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Childbirth to teenage mothers in the United States peaked in the mid-1950s at approximately 100 births per 1,000 teenage girls.
In 2010, the rate of live births to teenage mothers in the United States dropped to a low of 34 births per 1,000.
There are, however, girls as young as ten who are sexually active and occasionally become pregnant and give birth.
In general, however, there are two divergent views used to explain teenage pregnancy.
Some authors and researchers argue that labeling teen pregnancy as a public health problem has little to do with public health and more to do with it being socially, culturally, and economically unacceptable.
In spite of this decline in teenage pregnancy over the years, approximately 820,000 (34 percent) of teenage girls in the United States become pregnant each year.
What’s more, some 85 percent of these pregnancies are unintended.
The number of teen pregnancies and the pregnancy outcomes are often used to support claims that teenage pregnancy is a serious social problem.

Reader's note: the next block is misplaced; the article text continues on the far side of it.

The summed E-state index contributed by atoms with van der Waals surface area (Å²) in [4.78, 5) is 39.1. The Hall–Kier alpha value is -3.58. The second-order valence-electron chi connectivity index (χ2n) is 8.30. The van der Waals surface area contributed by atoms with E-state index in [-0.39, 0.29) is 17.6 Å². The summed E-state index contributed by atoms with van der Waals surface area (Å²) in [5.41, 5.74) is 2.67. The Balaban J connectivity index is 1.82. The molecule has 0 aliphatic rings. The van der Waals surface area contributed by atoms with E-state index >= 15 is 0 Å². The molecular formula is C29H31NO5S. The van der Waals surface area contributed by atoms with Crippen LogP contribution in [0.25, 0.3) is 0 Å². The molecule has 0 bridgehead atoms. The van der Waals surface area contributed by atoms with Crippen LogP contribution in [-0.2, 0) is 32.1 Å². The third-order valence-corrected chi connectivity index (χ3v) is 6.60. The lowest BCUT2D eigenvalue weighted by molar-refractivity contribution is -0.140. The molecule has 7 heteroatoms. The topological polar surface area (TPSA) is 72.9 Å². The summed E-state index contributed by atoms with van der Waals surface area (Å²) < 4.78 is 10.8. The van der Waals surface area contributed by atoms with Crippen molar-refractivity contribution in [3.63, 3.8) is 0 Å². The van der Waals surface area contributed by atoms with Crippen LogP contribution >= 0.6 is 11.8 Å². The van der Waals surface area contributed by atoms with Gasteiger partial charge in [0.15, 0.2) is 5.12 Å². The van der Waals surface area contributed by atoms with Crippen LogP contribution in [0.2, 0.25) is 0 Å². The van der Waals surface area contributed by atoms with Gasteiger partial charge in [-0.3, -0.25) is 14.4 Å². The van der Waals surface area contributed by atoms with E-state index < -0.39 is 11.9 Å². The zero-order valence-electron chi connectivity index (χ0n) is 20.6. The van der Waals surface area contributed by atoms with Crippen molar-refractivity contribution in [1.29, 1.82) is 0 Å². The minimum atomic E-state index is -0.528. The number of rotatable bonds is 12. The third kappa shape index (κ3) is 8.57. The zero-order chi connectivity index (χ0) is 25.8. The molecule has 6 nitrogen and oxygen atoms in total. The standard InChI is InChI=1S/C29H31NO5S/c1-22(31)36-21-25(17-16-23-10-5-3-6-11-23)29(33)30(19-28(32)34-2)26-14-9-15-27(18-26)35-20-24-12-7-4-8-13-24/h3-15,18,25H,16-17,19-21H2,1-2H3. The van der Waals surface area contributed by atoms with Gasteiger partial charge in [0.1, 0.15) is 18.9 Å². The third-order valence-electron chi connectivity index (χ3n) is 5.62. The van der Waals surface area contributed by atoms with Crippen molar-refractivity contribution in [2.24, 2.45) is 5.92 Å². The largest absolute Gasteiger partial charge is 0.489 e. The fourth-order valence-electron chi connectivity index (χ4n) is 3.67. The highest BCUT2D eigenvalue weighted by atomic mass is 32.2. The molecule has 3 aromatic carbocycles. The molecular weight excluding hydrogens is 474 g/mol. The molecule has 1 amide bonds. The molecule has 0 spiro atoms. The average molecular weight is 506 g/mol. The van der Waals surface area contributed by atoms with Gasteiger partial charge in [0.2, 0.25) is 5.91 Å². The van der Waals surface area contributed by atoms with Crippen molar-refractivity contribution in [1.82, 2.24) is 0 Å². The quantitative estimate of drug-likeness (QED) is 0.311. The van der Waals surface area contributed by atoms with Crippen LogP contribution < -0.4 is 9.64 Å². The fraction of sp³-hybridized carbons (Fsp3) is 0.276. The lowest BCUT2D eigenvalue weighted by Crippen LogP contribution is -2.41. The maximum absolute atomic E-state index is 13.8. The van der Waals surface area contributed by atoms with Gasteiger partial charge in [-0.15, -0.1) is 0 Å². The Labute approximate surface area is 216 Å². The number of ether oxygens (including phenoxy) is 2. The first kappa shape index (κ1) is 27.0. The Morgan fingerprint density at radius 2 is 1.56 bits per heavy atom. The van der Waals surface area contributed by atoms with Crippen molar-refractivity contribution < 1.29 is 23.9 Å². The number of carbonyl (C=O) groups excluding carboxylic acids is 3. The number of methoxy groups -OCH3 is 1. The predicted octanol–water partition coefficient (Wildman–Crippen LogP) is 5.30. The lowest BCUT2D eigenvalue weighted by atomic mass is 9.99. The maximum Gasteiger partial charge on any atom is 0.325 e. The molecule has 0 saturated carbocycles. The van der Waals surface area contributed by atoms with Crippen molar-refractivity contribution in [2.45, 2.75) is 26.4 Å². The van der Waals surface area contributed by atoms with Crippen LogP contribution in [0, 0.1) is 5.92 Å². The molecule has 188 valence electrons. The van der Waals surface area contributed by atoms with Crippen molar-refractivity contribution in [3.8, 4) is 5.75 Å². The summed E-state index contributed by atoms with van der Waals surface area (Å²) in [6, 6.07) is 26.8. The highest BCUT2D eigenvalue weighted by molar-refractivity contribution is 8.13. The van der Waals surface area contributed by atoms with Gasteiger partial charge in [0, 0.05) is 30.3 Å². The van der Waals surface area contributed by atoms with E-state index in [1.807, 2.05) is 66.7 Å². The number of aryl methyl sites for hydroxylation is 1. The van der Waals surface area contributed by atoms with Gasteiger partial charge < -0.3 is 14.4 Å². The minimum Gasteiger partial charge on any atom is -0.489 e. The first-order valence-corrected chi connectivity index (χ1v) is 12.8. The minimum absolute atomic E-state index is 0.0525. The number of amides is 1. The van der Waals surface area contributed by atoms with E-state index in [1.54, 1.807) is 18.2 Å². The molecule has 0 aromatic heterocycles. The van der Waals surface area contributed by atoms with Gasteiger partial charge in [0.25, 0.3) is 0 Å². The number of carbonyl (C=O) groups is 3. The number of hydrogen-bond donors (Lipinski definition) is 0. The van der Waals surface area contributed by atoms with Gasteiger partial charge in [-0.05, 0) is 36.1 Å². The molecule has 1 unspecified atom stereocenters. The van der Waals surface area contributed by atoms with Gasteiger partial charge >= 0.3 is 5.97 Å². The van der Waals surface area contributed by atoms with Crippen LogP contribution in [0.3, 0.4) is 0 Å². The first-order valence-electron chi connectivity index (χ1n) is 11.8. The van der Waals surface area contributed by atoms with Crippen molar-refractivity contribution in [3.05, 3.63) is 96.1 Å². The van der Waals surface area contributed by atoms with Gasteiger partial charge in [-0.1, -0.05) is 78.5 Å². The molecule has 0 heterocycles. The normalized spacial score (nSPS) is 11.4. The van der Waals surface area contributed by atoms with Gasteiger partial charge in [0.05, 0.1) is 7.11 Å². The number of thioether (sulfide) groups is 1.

The other side of this debate presented in publications by groups like the World Health Organization (World Health Organization 2004) reflects the medical professionals, public health professionals, and academicians who make a case for viewing teenage sexuality and pregnancy in terms of human development, health, and psychological needs.
Demographic studies continue to report that in developed countries such as the United States, teenage pregnancy results in lower educational attainment, increased rates of poverty, and worse “life outcomes” for children of teenage mothers compared to children of young adult women.
Teenage pregnancy is defined as occurring between thirteen and nineteen years of age.
The bibliographic citations selected for this article will be extensive.
The objective is to cover the major issues related to teenage pregnancy and childbearing, and adolescent pregnancy and childbearing.
These two divergent views of teen pregnancy are represented in the United States by groups such as Children’s Aid Society; Healthy Teen Network; Center for Population Options; Advocates for Youth; National Campaign to Prevent Teen Pregnancy; National Organization on Adolescent Pregnancy, Parenting, and Prevention; state-level adolescent pregnancy prevention organizations; and other organizations that include teen pregnancy within their scope of interest and services. 2011 delineates other important aspects of teenage pregnancy (race, poverty, and religious influences) that help explain why teenage pregnancy is considered a problem in some circles.